The Farmers’ Union of Wales has welcomed an announcement today by Rural Affairs Minister Elin Jones that she intends to set up an intensive action pilot area that will address the issue of TB in wildlife.
The Minister told AMs that the zone will cover north Pembrokeshire where badgers will be culled by cage trapping.
Together with the cull there will be a raft of extra cattle control measures in the area to maximise the impact of the disease eradication programme.
Speaking after the announcement, FUW President Gareth Vaughan said: "This marks a significant step in the fight against bovine tuberculosis in Wales, and I commend the Minister and her staff for their resolve."
Last year the number of cattle slaughtered in Wales due to TB rose by 52%, to more than 12,000, while the disease prevalence in Welsh cattle was found to have increased by more than 30%, to 0.75%. Ten years ago the number of Welsh cattle slaughtered was just 1,046.
"We know from figures released in 2007 that the prevalence of TB in Welsh badgers is around 13%, and in some regions one in four badgers have been found to be infected," said Mr Vaughan.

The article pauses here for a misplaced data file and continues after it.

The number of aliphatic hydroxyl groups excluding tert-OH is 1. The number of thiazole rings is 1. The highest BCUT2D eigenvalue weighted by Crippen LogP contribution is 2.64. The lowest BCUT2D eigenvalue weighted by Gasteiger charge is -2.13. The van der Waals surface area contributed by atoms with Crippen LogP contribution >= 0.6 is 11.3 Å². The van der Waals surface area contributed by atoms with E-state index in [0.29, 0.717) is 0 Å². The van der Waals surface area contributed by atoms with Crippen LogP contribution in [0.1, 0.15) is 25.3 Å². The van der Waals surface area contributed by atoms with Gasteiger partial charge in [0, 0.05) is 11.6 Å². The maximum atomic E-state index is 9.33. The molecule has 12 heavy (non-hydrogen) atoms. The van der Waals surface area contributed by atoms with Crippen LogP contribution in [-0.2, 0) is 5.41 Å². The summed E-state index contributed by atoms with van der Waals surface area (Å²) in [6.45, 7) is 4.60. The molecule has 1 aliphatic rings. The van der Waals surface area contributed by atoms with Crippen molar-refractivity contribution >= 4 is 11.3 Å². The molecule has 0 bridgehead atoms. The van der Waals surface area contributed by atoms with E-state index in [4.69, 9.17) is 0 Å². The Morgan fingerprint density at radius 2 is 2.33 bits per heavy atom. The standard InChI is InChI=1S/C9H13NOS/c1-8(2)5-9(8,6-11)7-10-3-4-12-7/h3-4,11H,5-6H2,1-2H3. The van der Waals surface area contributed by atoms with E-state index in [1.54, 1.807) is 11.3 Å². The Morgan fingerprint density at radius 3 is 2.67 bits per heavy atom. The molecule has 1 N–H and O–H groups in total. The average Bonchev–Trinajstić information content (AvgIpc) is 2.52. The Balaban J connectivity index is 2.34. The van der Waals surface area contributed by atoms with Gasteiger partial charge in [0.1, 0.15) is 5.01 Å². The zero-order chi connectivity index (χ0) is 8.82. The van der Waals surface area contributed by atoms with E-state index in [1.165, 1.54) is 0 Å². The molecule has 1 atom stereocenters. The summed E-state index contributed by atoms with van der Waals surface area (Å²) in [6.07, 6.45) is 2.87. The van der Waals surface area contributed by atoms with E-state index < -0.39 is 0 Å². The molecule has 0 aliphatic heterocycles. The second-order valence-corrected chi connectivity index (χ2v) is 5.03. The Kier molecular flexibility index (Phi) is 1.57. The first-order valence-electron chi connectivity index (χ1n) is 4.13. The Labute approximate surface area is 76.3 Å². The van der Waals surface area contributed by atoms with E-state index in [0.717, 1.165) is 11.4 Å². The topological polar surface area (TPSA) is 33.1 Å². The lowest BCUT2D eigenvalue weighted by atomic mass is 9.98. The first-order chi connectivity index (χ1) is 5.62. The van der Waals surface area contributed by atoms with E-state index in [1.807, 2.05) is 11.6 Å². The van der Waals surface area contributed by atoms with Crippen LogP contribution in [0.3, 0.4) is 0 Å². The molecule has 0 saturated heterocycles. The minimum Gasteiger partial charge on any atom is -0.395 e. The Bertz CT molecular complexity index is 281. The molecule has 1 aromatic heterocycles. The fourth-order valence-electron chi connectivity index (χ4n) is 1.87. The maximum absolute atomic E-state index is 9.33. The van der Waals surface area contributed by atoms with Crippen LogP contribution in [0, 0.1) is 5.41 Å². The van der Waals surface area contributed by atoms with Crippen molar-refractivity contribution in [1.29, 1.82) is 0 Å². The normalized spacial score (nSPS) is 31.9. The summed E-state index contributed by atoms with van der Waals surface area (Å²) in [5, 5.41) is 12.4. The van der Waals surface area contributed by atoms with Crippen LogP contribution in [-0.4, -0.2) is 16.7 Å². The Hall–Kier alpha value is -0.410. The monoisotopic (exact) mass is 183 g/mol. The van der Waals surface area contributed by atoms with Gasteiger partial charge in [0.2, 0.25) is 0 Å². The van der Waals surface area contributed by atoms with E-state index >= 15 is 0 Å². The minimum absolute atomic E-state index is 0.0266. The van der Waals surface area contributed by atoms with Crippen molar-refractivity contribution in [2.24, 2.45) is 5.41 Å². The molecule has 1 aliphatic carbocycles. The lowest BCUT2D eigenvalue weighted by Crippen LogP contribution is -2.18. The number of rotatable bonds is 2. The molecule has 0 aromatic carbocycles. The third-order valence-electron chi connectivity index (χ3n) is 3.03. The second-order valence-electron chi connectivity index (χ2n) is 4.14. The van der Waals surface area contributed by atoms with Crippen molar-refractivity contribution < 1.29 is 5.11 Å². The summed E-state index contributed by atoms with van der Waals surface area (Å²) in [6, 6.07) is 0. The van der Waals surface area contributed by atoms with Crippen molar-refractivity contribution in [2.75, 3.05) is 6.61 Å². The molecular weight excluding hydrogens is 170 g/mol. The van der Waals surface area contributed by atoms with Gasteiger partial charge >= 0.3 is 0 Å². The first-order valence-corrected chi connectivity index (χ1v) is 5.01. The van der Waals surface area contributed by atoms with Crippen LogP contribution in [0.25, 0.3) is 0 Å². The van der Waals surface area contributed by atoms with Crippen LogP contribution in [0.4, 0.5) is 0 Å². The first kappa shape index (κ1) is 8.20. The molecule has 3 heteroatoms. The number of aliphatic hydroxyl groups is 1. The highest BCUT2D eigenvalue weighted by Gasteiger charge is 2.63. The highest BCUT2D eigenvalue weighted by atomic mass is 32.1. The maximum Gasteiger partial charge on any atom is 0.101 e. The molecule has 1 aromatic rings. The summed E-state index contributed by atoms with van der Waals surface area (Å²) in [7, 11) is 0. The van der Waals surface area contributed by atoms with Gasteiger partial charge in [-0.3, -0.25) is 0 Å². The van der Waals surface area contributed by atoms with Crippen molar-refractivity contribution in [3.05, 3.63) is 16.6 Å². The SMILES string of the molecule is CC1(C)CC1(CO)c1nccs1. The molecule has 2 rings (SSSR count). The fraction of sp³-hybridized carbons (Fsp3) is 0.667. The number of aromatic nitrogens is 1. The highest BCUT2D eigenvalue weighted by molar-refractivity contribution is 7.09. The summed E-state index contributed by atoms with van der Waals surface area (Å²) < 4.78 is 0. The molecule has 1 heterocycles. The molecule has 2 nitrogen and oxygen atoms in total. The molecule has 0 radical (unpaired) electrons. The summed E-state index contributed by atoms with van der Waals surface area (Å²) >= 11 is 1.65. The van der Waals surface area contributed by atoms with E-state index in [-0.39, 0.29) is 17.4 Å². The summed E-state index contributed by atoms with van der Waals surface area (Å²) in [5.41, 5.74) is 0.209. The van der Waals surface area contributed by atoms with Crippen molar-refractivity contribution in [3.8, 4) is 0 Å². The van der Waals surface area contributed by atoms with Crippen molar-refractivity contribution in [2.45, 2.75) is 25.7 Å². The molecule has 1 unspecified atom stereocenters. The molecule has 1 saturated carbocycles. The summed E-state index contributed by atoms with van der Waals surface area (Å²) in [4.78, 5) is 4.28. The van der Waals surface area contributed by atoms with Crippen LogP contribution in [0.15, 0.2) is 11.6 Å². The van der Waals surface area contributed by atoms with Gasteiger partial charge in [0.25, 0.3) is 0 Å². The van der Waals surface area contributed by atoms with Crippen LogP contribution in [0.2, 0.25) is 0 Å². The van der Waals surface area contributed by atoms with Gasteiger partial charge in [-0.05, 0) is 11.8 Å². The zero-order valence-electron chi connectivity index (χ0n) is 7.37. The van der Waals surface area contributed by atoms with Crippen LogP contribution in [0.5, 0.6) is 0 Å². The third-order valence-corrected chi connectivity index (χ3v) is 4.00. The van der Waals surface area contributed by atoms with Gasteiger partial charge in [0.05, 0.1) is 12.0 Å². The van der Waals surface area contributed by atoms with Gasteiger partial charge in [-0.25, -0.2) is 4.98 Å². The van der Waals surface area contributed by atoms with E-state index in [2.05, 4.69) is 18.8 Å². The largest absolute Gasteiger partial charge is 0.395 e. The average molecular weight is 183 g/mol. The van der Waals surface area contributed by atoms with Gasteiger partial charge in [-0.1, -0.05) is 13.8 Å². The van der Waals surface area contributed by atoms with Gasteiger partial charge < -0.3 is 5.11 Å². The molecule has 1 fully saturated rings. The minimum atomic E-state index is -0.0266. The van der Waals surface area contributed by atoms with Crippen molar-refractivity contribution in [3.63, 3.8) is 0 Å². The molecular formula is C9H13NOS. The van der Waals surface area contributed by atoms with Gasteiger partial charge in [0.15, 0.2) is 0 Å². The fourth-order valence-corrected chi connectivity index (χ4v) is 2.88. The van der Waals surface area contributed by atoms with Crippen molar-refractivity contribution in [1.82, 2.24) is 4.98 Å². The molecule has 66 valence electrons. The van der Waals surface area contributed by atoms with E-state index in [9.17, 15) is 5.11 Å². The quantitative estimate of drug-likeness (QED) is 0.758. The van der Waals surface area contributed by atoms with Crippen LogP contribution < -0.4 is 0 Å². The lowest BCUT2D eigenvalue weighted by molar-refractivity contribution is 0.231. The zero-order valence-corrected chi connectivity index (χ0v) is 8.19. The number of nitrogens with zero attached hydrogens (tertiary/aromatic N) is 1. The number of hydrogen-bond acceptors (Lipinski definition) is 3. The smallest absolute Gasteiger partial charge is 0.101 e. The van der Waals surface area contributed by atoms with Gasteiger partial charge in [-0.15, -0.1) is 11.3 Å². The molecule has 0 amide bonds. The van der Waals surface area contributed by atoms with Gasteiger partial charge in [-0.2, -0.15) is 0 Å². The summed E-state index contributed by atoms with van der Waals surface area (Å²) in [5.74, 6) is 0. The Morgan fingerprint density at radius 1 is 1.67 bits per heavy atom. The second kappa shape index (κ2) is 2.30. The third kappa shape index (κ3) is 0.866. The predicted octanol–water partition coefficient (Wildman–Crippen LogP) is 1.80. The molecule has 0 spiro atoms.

"That is around 30 times higher than the rate of TB in cattle. The figures speak for themselves.
"For more than a decade we have been killing more and more cattle and increasing the strict controls on cattle movements, while letting the problem in the badger population spiral out of control.
"Each night there are tens of thousands of uncontrolled badger movements between farms, and there is no doubt in my mind that badgers are the main cause of the spread of the disease.
"The English badger culling trials have succeeded in reducing TB incidents in the trial areas by 54% yet they have not wiped out badgers from those areas. They have simply reduced their numbers to an acceptable level which has also led to positive environmental benefits such as increases in hedgehog numbers.
"Even if badger numbers were significantly reduced in the pilot area this would still allow healthy vaccinated badgers to be re-introduced, achieving healthy cattle and wildlife populations."
Mr Vaughan also called on the Minister to stand firm if animal rights groups launch a judicial review.
"The Minister has previously faced legal challenges and defended the current cattle testing regime, and she must do the same now in terms of defending moves to control the disease in wildlife. Commonsense must prevail.
"This is a dangerous disease that is starting to be seen at increasing levels in pets and other domestic animals, including llamas and goats. It has also been found increasingly in humans, and we therefore need to tackle it.
"We have worked relentlessly for many years for a return to commonsense. It previously took decades to rid our herds of this disease and we are only now starting out on a journey of disease eradication.
"The farming industry must have patience and fully support this programme."